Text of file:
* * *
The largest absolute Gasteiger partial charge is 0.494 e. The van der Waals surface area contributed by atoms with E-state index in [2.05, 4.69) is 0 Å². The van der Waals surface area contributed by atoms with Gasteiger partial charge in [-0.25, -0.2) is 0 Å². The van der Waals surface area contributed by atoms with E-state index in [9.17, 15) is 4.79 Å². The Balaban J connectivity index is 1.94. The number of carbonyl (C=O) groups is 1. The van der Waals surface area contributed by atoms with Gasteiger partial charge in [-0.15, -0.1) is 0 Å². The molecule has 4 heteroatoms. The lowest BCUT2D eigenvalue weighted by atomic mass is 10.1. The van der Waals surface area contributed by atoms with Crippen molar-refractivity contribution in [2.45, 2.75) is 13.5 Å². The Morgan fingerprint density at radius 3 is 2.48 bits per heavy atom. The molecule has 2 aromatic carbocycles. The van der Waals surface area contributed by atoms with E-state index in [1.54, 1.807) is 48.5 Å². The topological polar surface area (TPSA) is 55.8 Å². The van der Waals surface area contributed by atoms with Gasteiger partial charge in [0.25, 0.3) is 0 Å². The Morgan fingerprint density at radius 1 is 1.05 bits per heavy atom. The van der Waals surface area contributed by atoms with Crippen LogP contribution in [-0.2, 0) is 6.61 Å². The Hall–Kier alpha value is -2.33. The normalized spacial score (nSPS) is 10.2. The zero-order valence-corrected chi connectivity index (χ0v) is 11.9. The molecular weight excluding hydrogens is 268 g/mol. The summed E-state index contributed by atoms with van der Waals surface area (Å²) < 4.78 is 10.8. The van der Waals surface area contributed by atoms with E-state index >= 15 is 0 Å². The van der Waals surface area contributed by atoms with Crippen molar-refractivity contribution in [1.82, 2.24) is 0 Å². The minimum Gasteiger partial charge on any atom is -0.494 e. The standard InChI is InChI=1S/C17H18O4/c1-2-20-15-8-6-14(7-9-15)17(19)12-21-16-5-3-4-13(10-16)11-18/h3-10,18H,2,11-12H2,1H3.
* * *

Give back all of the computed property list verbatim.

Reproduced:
The largest absolute Gasteiger partial charge is 0.494 e. The van der Waals surface area contributed by atoms with E-state index in [2.05, 4.69) is 0 Å². The van der Waals surface area contributed by atoms with Gasteiger partial charge in [-0.25, -0.2) is 0 Å². The van der Waals surface area contributed by atoms with E-state index in [9.17, 15) is 4.79 Å². The Balaban J connectivity index is 1.94. The number of carbonyl (C=O) groups is 1. The van der Waals surface area contributed by atoms with Gasteiger partial charge in [-0.15, -0.1) is 0 Å². The molecule has 4 heteroatoms. The lowest BCUT2D eigenvalue weighted by atomic mass is 10.1. The van der Waals surface area contributed by atoms with Crippen molar-refractivity contribution in [2.45, 2.75) is 13.5 Å². The Morgan fingerprint density at radius 3 is 2.48 bits per heavy atom. The molecule has 2 aromatic carbocycles. The van der Waals surface area contributed by atoms with E-state index in [1.54, 1.807) is 48.5 Å². The topological polar surface area (TPSA) is 55.8 Å². The van der Waals surface area contributed by atoms with Gasteiger partial charge in [0.25, 0.3) is 0 Å². The Morgan fingerprint density at radius 1 is 1.05 bits per heavy atom. The van der Waals surface area contributed by atoms with Crippen LogP contribution in [-0.2, 0) is 6.61 Å². The Hall–Kier alpha value is -2.33. The normalized spacial score (nSPS) is 10.2. The zero-order valence-corrected chi connectivity index (χ0v) is 11.9. The molecular weight excluding hydrogens is 268 g/mol. The summed E-state index contributed by atoms with van der Waals surface area (Å²) < 4.78 is 10.8. The van der Waals surface area contributed by atoms with E-state index >= 15 is 0 Å². The van der Waals surface area contributed by atoms with Crippen molar-refractivity contribution in [1.82, 2.24) is 0 Å². The minimum Gasteiger partial charge on any atom is -0.494 e. The standard InChI is InChI=1S/C17H18O4/c1-2-20-15-8-6-14(7-9-15)17(19)12-21-16-5-3-4-13(10-16)11-18/h3-10,18H,2,11-12H2,1H3.